var factorial = Y(go => n => n === 0 ? 1 : n * go(n - 1));
factorial(6); // 720
I'm sure it's probably possible to define the function passed to Y in a points-free fashion, but it wouldn't be pretty.
David Chambers
@davidchambers
@scott-christopher, that's cool!
Scott Christopher
@scott-christopher
Scott Sauyet
@CrossEye
The Y-combinator allows recursion even where the language doesn't explicitly account for it. But it had little to do with being points-free.
There should be no issues doing points-free recursion, but I'm not going to try an example on my phone.
David Chambers
@davidchambers

@CrossEye, have you ever found yourself writing code like this?

const f = R.pipe(
a,
b,
c,
d,
e,
x => f(x),
g,
h
);

I was wondering whether the Y combinator could obviate the need for the lambda.

Scott Sauyet
@CrossEye
I'm afraid it won't.
David Chambers
@davidchambers
No worries. :)
Scott Christopher
@scott-christopher
It's a silly example, but to show that the Y combinator allows for points-free recursion:
var min10 = Y(R.ifElse(R.compose(R.gte(R.__, 10), R.nthArg(1)),
R.nthArg(1),
R.useWith(R.call, [R.identity, R.inc])));

min10(12); // 12
min10(-3); // 10
the use of R.nthArg might be cheating a little, depending on your rules of points-free golf :D
Scott Christopher
@scott-christopher
it does also emphasise that you're probably not going to have something readable by the time you manage to get the recursive function to be points-free.
Scott Sauyet
@CrossEye
Yes, I was once again missing the point. It sounded easy to do recursion points-free until I tried it. Of course is not possible to do naively, but something like the Y-comb would allow it. But as always with the Y-combinator, it feels mostly like a trick. You prove that it can be done, but you don't use it for anything real.
Hardy Jones
@joneshf
function loop() {
return loop;
}
seems pretty free of points
Tobias Pflug
@gilligan
and arguments
;)
craigdallimore @craigdallimore jumps in. Sees Y-Combinator. Jumps out.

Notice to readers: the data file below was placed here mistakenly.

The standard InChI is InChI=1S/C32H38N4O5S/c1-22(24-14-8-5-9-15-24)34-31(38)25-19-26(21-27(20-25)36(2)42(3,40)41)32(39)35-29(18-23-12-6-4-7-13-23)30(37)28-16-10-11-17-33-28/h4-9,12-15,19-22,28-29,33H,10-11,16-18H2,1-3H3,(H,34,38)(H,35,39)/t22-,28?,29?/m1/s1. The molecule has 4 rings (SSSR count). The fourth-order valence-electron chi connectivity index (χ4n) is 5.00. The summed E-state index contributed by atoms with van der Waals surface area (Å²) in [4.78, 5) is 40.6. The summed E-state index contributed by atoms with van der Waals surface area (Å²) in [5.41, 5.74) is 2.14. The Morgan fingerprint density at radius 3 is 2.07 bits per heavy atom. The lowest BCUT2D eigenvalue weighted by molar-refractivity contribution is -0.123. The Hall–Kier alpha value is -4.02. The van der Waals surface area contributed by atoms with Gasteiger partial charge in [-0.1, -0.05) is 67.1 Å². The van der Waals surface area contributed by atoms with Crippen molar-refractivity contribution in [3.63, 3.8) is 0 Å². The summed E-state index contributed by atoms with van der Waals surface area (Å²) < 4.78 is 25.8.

Scott Sauyet
@CrossEye
And free of recursion
Tobias Pflug
@gilligan
I just realized that R.or(a,b) is merely a || b and does thus not return true or false as stated in the documentation but a a truthy or falsy value
Scott Sauyet
@CrossEye
@gilligan: if you want to see extended discussions about this, see #1218 and #1335. Perhaps not the most civil debates we've enter held, though.
If you pass booleans, though, you'll get a boolean.
Tobias Pflug
@gilligan
Oh that is a lot to read
;)
I skimmed some of it
Scott Sauyet
@CrossEye
I did say "extended". :smile:
Tobias Pflug
@gilligan
I wonder though- i get that there was resistance against dispatching but wouldn't Boolean( a || b) have made sense?
David Chambers
@davidchambers
I don't think Boolean(a || b) makes sense. One of the properties of (<|>) is that the return value is always one of the inputs. The operation represents a choice between two possibilities. It would not make sense for 0 <|> 1 to evaluate to True. That's my view, at any rate.
Tobias Pflug
@gilligan
but R.or is not in fact the alternative operator
and it does not pretend to be it either
Returns true if one or both of its arguments are true. Returns false if both arguments are false.
Scott Sauyet
@CrossEye
It wasn't about dispatching. I argued that the language's basic behavior is one of its good parts, and that keeping Ramda's behavior close to it was a good idea that didn't interfere with people who wanted to use it as a plain boolean operator.